Words alone are failing us. We must demand that our leaders take action, rooted in facts—like the fact that a history of domestic violence, not race or religion, is a common thread among mass murderers, including yesterday’s shooter, Devin Patrick Kelley. If we don’t, I fear that I’ll be writing you again in another 37 day’s time.

This is the time to work together as allies. Because above and beyond all other identities, there is one we all share—that we are human.

In solidarity,

Joyce S. Dubensky

Las Vegas—Are Thoughts & Prayers Enough?

Photo Credit: Chris Carlson | AP Photo


Yesterday, we awoke to our nation’s deadliest mass shooting in recent history. Again, our elected representatives—and scores of everyday Americans—joined the nation in grief, sharing their “thoughts and prayers” for the victims and their families. These words of comfort come from a sense of solidarity, shock, and horror. For many, they also often come from faith. It is therefore incumbent upon us to ask ourselves whether our heartfelt expressions are all that are required of us.

Our nation’s “thoughts and prayers” have been with too many victims, friends, and loved ones from Sandy Hook, Orlando, San Bernardino and now Las Vegas. It is sad but true that we remember and pray for the nearly 33,000 Americans killed each year by gun violence. Sending thoughts and prayers is an act of solidarity. But without transformative change in our willingness to prevent these national tragedies, we will continue to witness unacceptable levels of violence and death.

Just as our great faiths and traditions urge us to pray for victims and survivors, they also urge us to act.

So, what is one simple and practical step that each of us can take to make our response to THIS tragedy different from ones before? Those of us who believe can review what our sacred texts ask of us—and decide if words alone are enough.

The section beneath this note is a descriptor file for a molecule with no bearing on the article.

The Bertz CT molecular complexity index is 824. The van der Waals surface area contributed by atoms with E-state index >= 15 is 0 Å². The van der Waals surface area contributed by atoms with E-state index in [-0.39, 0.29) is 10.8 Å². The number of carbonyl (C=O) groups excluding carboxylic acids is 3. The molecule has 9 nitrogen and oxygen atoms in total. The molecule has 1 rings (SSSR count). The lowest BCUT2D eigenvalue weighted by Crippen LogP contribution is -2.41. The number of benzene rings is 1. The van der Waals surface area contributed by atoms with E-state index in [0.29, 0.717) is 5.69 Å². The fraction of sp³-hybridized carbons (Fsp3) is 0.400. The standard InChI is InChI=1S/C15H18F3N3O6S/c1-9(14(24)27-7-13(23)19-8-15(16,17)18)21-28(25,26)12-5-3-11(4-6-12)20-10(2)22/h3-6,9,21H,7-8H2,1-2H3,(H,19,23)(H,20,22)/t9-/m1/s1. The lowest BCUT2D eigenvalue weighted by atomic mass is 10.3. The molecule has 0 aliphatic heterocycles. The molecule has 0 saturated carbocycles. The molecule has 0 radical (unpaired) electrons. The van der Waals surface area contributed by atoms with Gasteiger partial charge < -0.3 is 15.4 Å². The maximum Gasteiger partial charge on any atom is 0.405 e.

After tragedies we must come together and mourn. We must help those victimized to heal. And we must work to create the change that stops this from happening. Otherwise, we risk becoming part of the problem.

See what some of the world’s great traditions have to say…

Joyce S. Dubensky

Let deeds, not words, be your adorning. Bahá u’lláh, Hidden Words Persian 5

Whoever, by a good deed, covers the evil done, such a one illumines this world like the moon freed from clouds. Dhammapada 173

What does it profit, my brethren, if someone says he has faith but does not have works? Can faith save him? If a brother or sister is naked and destitute of daily food, and one of you says to them, “Depart in peace, be warmed and filled,” but you do not give them the things which are needed for the body, what does it profit? Thus also faith by itself, if it does not have works, is dead. James 2:14-21

The wise see knowledge and action as one; they see truly. Bhagavad Gita 5.4, 5

Whoever among you sees an evil action, let him change it with his hand; if he cannot, then with his tongue; and if he cannot, then with his heart, and that is the weakest of faith.” Narrated in Shaih Muslim.

I call heaven and earth to witness: whether Jew or Gentile, whether man or woman, whether servant or freeman, they are all equal in this: that the Holy Spirit rests upon them in accordance with their deeds! Midrash, Seder Eliyahu Rabbah 10

By their deeds and their actions, they shall be judged. God Himself is True, and True is His Court. Guru Granth Sahib (34)

It is no longer good enough to cry peace, we must act peace, live peace and live in peace. Shenandoah